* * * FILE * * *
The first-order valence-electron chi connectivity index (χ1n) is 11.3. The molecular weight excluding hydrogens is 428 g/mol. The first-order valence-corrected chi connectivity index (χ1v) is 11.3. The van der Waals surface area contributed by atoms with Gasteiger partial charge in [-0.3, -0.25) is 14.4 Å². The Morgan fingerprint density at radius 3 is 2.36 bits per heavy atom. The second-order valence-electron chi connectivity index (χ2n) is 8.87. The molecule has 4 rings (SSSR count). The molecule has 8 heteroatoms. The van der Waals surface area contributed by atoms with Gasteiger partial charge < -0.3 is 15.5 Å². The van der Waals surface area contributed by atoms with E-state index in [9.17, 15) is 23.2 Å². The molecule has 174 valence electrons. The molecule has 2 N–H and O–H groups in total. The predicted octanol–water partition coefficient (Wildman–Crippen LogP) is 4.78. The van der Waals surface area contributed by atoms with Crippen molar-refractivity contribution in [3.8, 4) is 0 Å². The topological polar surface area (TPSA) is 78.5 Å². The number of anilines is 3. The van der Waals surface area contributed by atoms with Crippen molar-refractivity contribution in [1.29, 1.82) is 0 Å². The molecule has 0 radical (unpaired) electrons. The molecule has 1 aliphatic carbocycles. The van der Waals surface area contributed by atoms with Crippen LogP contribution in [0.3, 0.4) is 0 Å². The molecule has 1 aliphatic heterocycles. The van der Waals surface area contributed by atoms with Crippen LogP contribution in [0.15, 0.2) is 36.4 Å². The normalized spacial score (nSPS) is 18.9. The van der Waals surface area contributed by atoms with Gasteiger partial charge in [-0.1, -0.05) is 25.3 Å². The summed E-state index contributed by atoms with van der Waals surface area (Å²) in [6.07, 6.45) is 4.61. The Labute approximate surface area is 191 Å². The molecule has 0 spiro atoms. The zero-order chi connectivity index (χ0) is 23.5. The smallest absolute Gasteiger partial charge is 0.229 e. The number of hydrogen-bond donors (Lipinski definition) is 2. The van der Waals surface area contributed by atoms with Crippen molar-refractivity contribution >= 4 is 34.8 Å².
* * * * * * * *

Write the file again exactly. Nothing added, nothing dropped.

The first-order valence-electron chi connectivity index (χ1n) is 11.3. The molecular weight excluding hydrogens is 428 g/mol. The first-order valence-corrected chi connectivity index (χ1v) is 11.3. The van der Waals surface area contributed by atoms with Gasteiger partial charge in [-0.3, -0.25) is 14.4 Å². The Morgan fingerprint density at radius 3 is 2.36 bits per heavy atom. The second-order valence-electron chi connectivity index (χ2n) is 8.87. The molecule has 4 rings (SSSR count). The molecule has 8 heteroatoms. The van der Waals surface area contributed by atoms with Gasteiger partial charge < -0.3 is 15.5 Å². The van der Waals surface area contributed by atoms with E-state index in [9.17, 15) is 23.2 Å². The molecule has 174 valence electrons. The molecule has 2 N–H and O–H groups in total. The predicted octanol–water partition coefficient (Wildman–Crippen LogP) is 4.78. The van der Waals surface area contributed by atoms with Crippen molar-refractivity contribution in [3.8, 4) is 0 Å². The topological polar surface area (TPSA) is 78.5 Å². The number of anilines is 3. The van der Waals surface area contributed by atoms with Crippen molar-refractivity contribution in [1.29, 1.82) is 0 Å². The molecule has 0 radical (unpaired) electrons. The molecule has 1 aliphatic carbocycles. The van der Waals surface area contributed by atoms with Crippen LogP contribution in [0.3, 0.4) is 0 Å². The molecule has 1 aliphatic heterocycles. The van der Waals surface area contributed by atoms with Crippen LogP contribution in [0.15, 0.2) is 36.4 Å². The normalized spacial score (nSPS) is 18.9. The van der Waals surface area contributed by atoms with Gasteiger partial charge in [-0.1, -0.05) is 25.3 Å². The summed E-state index contributed by atoms with van der Waals surface area (Å²) in [6.07, 6.45) is 4.61. The Labute approximate surface area is 191 Å². The molecule has 0 spiro atoms. The zero-order chi connectivity index (χ0) is 23.5. The smallest absolute Gasteiger partial charge is 0.229 e. The number of hydrogen-bond donors (Lipinski definition) is 2. The van der Waals surface area contributed by atoms with Crippen molar-refractivity contribution >= 4 is 34.8 Å².